As we round the corner of the beach we find Jutta, Jochem and Eline and stop for some caipirinhas, idling away the time until we can legitimately order some lunch.  Matt, ever the shopper, manages to find a pair of swimming shorts in the tiniest beachwear shop I have ever seen opposite the bar.


P1060855 P1060857 Photos:  A riot of colours on the beach

Eline and I keep trying to get photos of one of the porter/taxi drivers.  He wears a huge hat tied under his chin and has very short legs, scuttling along pushing his wheelbarrow piled high with produce and luggage from the ferries, but there are always people in the way.

P1060860 Photo:  At the ferry dock

Rosemary and Matt to back to the boat to see if Bill wants help re-anchoring and obviously they decide to move down to Morro de Sao Paulo as we see them motoring off shortly afterwards.  We move to the restaurant next door and order a leisurely lunch.  Eline, Lee and I share two moquecas and when they arrive with all the usual accompaniments (beans, toasted manioc, bread, salad and rice), we realise that we could have got away with one between the three of us.  The food is cheaper here than in Salvador, is every bit as good and the setting on the beach is wonderful.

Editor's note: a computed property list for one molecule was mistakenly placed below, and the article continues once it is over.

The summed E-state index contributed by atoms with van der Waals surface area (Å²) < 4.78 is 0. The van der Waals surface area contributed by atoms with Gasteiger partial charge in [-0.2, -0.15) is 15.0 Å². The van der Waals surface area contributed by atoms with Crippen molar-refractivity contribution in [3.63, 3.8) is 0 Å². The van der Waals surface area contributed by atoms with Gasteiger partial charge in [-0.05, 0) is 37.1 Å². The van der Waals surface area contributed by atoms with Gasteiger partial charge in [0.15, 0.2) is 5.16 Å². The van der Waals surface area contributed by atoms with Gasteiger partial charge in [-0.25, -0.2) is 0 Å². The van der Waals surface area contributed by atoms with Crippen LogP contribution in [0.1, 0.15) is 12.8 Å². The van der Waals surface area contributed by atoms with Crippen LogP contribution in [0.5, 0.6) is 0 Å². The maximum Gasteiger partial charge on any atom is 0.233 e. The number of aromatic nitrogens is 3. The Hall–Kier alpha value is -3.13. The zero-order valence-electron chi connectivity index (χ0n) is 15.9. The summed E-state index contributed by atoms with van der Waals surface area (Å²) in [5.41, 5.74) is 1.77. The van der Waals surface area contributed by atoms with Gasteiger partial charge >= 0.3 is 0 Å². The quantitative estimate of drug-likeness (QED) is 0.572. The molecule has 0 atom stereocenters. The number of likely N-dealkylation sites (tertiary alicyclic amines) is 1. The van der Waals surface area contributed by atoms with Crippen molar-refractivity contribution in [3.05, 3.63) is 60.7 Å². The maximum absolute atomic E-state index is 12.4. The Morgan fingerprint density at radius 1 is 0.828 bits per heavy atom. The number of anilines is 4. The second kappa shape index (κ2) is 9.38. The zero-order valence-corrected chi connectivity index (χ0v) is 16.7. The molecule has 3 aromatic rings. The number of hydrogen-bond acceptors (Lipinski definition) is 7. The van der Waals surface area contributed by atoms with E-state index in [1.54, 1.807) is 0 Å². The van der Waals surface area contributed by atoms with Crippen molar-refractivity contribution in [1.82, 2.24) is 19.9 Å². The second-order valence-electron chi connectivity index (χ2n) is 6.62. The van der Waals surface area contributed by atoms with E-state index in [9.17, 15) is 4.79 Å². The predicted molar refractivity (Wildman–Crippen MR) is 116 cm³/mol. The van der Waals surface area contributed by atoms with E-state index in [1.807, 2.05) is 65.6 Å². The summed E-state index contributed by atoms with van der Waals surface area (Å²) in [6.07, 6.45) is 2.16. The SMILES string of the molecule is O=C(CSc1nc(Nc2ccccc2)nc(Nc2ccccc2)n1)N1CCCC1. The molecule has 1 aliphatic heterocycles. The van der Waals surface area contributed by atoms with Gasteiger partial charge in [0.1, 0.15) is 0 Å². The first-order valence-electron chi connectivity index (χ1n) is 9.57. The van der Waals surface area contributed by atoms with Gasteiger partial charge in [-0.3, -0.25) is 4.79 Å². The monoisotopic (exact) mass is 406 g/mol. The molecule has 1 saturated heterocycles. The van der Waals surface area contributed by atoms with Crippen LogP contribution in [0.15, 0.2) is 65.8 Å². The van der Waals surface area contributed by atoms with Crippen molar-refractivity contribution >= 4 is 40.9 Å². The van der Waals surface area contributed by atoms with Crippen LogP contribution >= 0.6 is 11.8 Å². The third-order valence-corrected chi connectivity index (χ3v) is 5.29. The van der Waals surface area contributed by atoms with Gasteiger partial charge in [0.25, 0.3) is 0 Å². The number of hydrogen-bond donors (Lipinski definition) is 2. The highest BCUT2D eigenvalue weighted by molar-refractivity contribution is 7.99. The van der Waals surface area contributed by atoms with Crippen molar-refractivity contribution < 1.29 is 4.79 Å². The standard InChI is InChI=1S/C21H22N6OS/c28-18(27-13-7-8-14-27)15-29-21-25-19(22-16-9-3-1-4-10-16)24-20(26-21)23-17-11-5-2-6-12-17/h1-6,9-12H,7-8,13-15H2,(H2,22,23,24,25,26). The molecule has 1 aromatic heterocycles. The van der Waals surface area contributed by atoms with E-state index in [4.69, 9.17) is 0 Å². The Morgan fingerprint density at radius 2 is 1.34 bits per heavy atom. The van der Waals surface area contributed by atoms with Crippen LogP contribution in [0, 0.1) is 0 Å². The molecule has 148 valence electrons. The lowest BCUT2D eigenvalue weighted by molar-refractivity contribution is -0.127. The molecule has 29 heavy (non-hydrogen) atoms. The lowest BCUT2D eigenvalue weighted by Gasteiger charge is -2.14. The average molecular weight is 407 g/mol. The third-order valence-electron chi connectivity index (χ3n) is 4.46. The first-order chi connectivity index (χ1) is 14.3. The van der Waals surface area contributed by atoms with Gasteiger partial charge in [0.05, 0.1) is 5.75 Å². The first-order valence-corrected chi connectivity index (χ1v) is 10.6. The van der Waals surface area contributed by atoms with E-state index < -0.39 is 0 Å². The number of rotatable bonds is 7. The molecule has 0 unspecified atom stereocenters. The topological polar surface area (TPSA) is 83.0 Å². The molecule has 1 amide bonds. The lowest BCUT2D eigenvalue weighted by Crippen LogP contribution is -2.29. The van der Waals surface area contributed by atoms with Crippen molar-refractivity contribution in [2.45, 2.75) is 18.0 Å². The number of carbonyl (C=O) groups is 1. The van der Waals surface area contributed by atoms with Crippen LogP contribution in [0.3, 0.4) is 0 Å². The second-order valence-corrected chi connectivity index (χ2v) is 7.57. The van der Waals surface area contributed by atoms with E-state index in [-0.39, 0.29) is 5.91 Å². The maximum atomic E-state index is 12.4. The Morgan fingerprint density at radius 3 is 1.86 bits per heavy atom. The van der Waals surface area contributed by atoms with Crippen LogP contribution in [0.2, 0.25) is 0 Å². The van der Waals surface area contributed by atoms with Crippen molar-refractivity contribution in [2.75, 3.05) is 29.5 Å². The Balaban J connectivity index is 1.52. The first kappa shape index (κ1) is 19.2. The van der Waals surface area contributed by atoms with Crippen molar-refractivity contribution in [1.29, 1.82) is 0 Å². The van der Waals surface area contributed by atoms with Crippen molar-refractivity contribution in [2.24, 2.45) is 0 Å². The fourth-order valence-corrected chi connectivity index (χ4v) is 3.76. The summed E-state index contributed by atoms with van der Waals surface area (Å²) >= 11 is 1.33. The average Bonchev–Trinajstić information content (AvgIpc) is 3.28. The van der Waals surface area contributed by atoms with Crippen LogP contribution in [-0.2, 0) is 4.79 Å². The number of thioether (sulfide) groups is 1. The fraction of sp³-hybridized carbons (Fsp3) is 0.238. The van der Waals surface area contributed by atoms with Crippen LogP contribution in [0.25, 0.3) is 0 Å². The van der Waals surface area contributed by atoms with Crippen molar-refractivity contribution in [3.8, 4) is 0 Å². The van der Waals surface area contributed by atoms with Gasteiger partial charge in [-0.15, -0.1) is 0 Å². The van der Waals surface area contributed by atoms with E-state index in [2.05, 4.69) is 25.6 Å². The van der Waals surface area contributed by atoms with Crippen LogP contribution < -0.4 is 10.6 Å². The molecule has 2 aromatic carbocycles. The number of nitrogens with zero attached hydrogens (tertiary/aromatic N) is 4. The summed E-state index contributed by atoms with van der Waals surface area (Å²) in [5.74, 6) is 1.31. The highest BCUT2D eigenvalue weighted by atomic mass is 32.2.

P1060863 P1060865 Photos:  Bright colours and hard work

By 3 pm I am almost ready for my sleep.  We suddenly notice that Crazy Horse is back in the bay and minutes later Matt arrives in the dinghy.  Bill hadn’t been impressed with the other anchorage as there are a lot of rocks close in and his boat has a very heavy anchor that he really didn’t want to get caught up.  Matt gives Eline and I a ride back to our boats and then brings Eline over to us for a beer before going off to explore the sandbanks and mangroves.